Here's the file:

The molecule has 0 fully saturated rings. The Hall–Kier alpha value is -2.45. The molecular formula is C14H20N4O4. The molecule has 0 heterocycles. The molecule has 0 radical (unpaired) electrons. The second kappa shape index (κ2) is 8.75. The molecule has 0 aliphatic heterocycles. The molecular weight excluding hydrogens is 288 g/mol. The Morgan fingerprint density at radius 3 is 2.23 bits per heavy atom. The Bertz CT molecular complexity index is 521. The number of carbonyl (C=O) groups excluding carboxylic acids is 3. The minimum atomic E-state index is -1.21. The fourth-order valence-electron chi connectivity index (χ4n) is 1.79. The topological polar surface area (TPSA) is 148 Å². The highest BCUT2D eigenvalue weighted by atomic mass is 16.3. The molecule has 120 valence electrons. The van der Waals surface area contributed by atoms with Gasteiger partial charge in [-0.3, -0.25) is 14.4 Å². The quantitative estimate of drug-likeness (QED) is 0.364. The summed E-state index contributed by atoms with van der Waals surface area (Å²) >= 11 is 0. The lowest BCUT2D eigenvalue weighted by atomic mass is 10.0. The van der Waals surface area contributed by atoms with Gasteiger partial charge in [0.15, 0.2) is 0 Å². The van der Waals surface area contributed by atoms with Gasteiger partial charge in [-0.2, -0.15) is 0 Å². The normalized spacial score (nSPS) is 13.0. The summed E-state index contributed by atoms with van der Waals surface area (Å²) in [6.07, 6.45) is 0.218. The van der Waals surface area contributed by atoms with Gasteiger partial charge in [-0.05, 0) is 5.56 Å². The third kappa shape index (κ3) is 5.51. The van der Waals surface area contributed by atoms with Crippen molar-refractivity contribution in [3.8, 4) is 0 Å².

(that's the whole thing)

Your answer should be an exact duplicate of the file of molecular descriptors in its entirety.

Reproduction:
The molecule has 0 fully saturated rings. The Hall–Kier alpha value is -2.45. The molecular formula is C14H20N4O4. The molecule has 0 heterocycles. The molecule has 0 radical (unpaired) electrons. The second kappa shape index (κ2) is 8.75. The molecule has 0 aliphatic heterocycles. The molecular weight excluding hydrogens is 288 g/mol. The Morgan fingerprint density at radius 3 is 2.23 bits per heavy atom. The Bertz CT molecular complexity index is 521. The number of carbonyl (C=O) groups excluding carboxylic acids is 3. The minimum atomic E-state index is -1.21. The fourth-order valence-electron chi connectivity index (χ4n) is 1.79. The topological polar surface area (TPSA) is 148 Å². The highest BCUT2D eigenvalue weighted by atomic mass is 16.3. The molecule has 120 valence electrons. The van der Waals surface area contributed by atoms with Gasteiger partial charge in [-0.3, -0.25) is 14.4 Å². The quantitative estimate of drug-likeness (QED) is 0.364. The summed E-state index contributed by atoms with van der Waals surface area (Å²) >= 11 is 0. The lowest BCUT2D eigenvalue weighted by atomic mass is 10.0. The van der Waals surface area contributed by atoms with Gasteiger partial charge in [0.15, 0.2) is 0 Å². The van der Waals surface area contributed by atoms with Gasteiger partial charge in [-0.2, -0.15) is 0 Å². The normalized spacial score (nSPS) is 13.0. The summed E-state index contributed by atoms with van der Waals surface area (Å²) in [6.07, 6.45) is 0.218. The van der Waals surface area contributed by atoms with Gasteiger partial charge in [-0.05, 0) is 5.56 Å². The third kappa shape index (κ3) is 5.51. The van der Waals surface area contributed by atoms with Crippen molar-refractivity contribution in [3.8, 4) is 0 Å².